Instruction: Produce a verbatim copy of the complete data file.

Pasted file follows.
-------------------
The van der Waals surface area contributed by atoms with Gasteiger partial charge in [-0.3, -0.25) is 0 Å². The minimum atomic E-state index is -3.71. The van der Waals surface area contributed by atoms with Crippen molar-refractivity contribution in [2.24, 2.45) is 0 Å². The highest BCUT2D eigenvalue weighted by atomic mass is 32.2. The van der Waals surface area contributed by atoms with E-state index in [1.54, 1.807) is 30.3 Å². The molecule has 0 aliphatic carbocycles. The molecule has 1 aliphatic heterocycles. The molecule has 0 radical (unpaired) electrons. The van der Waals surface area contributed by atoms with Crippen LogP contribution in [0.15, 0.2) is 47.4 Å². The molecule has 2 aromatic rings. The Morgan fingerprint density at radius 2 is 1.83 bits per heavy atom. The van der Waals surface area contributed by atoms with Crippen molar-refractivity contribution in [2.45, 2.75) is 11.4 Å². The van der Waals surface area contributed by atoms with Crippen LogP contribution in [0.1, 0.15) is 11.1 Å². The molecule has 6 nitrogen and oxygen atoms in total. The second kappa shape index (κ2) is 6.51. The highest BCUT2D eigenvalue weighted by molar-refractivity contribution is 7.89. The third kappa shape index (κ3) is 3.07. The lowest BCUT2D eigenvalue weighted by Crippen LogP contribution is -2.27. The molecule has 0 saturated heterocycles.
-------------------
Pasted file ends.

The van der Waals surface area contributed by atoms with Gasteiger partial charge in [-0.3, -0.25) is 0 Å². The minimum atomic E-state index is -3.71. The van der Waals surface area contributed by atoms with Crippen molar-refractivity contribution in [2.24, 2.45) is 0 Å². The highest BCUT2D eigenvalue weighted by atomic mass is 32.2. The van der Waals surface area contributed by atoms with E-state index in [1.54, 1.807) is 30.3 Å². The molecule has 0 aliphatic carbocycles. The molecule has 1 aliphatic heterocycles. The molecule has 0 radical (unpaired) electrons. The van der Waals surface area contributed by atoms with Crippen LogP contribution in [0.15, 0.2) is 47.4 Å². The molecule has 2 aromatic rings. The Morgan fingerprint density at radius 2 is 1.83 bits per heavy atom. The van der Waals surface area contributed by atoms with Crippen molar-refractivity contribution in [2.45, 2.75) is 11.4 Å². The van der Waals surface area contributed by atoms with Crippen LogP contribution in [0.1, 0.15) is 11.1 Å². The molecule has 6 nitrogen and oxygen atoms in total. The second kappa shape index (κ2) is 6.51. The highest BCUT2D eigenvalue weighted by molar-refractivity contribution is 7.89. The third kappa shape index (κ3) is 3.07. The lowest BCUT2D eigenvalue weighted by Crippen LogP contribution is -2.27. The molecule has 0 saturated heterocycles.